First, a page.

Even though the tournament ended before the latest ranking was published, the USGA first went down the ranking list. Wiesberger was already exempt through the ranking, so Southgate got the 10th and final spot.
The USGA used the ranking first because it was announced as an exemption category ahead of the European points category.
The final ranking category was moved up one week to accommodate any travel restrictions as a result of the pandemic.
Playing in his first major wasn’t the only new experience for Garrick Higgo in the PGA Championship. It also was the first time he competed before fans.
The 22-year-old South African played two dozen tournaments before the COVID-19 pandemic, mostly on the Sunshine Tour and a few Challenge Tour events. Fans were allowed, but not many showed up.
“Pretty much me, my caddie and maybe my mother,” Higgo said. “This was my first time playing before a crowd. This was so much more fun — definitely 10,000 times more fun.”
That was a reference to the PGA of America setting a limit at 10,000 spectators a day, although most would agree it felt and looked like twice that many.
“I think I handled it well,” he said. “Even when you’re playing badly, you just really enjoy being out there.”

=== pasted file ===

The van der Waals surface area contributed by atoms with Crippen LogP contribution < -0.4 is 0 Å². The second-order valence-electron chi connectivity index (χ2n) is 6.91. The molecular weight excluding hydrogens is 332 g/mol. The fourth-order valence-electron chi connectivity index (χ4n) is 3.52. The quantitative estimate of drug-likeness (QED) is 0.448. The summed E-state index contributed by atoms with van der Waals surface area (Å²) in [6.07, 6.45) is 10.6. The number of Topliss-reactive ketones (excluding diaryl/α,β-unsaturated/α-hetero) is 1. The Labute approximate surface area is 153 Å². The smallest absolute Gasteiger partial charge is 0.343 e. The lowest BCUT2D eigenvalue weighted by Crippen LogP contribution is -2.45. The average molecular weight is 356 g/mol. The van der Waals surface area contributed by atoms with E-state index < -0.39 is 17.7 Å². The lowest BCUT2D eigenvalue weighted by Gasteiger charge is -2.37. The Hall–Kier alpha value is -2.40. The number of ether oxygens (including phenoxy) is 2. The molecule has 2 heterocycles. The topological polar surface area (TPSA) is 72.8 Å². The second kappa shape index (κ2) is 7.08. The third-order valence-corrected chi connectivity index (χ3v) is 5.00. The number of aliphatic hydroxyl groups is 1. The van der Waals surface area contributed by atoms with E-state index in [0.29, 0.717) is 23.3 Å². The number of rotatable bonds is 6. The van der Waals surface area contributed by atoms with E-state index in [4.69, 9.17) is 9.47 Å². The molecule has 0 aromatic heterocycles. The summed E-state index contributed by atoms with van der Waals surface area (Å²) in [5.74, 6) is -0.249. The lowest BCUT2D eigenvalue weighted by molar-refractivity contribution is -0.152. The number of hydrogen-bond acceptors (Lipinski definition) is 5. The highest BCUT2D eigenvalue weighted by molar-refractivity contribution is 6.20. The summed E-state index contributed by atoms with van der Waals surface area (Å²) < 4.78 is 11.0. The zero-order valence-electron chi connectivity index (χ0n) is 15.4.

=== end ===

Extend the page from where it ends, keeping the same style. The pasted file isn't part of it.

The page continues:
Higgo, who has won six times on various tours in his three years, tied for 64th at Kiawah Island, making eight birdies in his closing round of 69. He gets another crack at a major in the U.S. Open next week at Torrey Pines.
But first, he received a foreign exemption to the Palmetto Championship at Congaree this week in South Carolina. Crowds won’t be as big as they were at Kiawah — but still more than what he was used to.
Ben Crenshaw has been selected as the 79th person to be the Memorial honoree, following Nick Price. The two-time Masters champion will be honored next year during the Memorial at Muirfield Village. … Patrick Reed finished fifth at the Memorial and crossed the $35 million mark in career earnings on the PGA Tour. … The British Open is offering additional qualifying spots at the Irish Open and two Challenge Tour events. That’s to accommodate players who might have signed up for final qualifying in the U.K. and can eliminate travel issues associated with the pandemic.
STAT OF THE WEEK
Brian Stuard has earned a spot in the U.S. Open from the Springfield, Ohio, qualifier each of the last four times, and six of the last eight times.
“I don’t know if 10 out of 10 does it justice.” — Wilson Furr, asked to describe his excitement level after he went from an alternate out of local qualifying to earning a spot in his first U.S. Open.